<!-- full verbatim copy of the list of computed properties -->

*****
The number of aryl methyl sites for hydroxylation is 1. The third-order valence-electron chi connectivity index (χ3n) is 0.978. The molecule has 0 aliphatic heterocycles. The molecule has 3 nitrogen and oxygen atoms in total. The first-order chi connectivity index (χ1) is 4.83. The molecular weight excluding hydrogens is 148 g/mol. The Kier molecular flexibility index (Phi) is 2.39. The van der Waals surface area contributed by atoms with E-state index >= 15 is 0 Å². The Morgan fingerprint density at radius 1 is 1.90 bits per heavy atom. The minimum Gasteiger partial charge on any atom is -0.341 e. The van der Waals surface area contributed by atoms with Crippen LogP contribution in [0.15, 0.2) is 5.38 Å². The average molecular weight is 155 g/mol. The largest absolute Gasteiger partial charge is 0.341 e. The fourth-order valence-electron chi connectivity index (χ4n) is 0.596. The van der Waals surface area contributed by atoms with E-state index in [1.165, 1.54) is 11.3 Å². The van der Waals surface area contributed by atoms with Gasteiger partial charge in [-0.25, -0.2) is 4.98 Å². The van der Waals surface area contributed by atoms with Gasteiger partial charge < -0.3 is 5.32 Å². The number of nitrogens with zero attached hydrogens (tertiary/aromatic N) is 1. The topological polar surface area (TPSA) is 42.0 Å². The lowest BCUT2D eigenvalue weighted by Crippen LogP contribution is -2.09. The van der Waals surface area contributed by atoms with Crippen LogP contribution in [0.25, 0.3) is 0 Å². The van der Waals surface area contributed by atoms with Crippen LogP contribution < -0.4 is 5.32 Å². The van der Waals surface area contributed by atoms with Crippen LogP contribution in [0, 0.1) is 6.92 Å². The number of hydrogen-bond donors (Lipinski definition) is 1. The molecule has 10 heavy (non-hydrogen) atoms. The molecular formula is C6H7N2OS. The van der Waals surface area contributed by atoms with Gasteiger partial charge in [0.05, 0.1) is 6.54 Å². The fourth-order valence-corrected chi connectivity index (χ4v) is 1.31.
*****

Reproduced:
The number of aryl methyl sites for hydroxylation is 1. The third-order valence-electron chi connectivity index (χ3n) is 0.978. The molecule has 0 aliphatic heterocycles. The molecule has 3 nitrogen and oxygen atoms in total. The first-order chi connectivity index (χ1) is 4.83. The molecular weight excluding hydrogens is 148 g/mol. The Kier molecular flexibility index (Phi) is 2.39. The van der Waals surface area contributed by atoms with E-state index >= 15 is 0 Å². The Morgan fingerprint density at radius 1 is 1.90 bits per heavy atom. The minimum Gasteiger partial charge on any atom is -0.341 e. The van der Waals surface area contributed by atoms with Crippen LogP contribution in [0.15, 0.2) is 5.38 Å². The average molecular weight is 155 g/mol. The largest absolute Gasteiger partial charge is 0.341 e. The fourth-order valence-electron chi connectivity index (χ4n) is 0.596. The van der Waals surface area contributed by atoms with E-state index in [1.165, 1.54) is 11.3 Å². The van der Waals surface area contributed by atoms with Gasteiger partial charge in [-0.25, -0.2) is 4.98 Å². The van der Waals surface area contributed by atoms with Gasteiger partial charge < -0.3 is 5.32 Å². The number of nitrogens with zero attached hydrogens (tertiary/aromatic N) is 1. The topological polar surface area (TPSA) is 42.0 Å². The lowest BCUT2D eigenvalue weighted by Crippen LogP contribution is -2.09. The van der Waals surface area contributed by atoms with Crippen LogP contribution in [0.25, 0.3) is 0 Å². The van der Waals surface area contributed by atoms with Crippen LogP contribution < -0.4 is 5.32 Å². The van der Waals surface area contributed by atoms with Crippen LogP contribution in [0, 0.1) is 6.92 Å². The number of hydrogen-bond donors (Lipinski definition) is 1. The molecule has 10 heavy (non-hydrogen) atoms. The molecular formula is C6H7N2OS. The van der Waals surface area contributed by atoms with Gasteiger partial charge in [0.05, 0.1) is 6.54 Å². The fourth-order valence-corrected chi connectivity index (χ4v) is 1.31.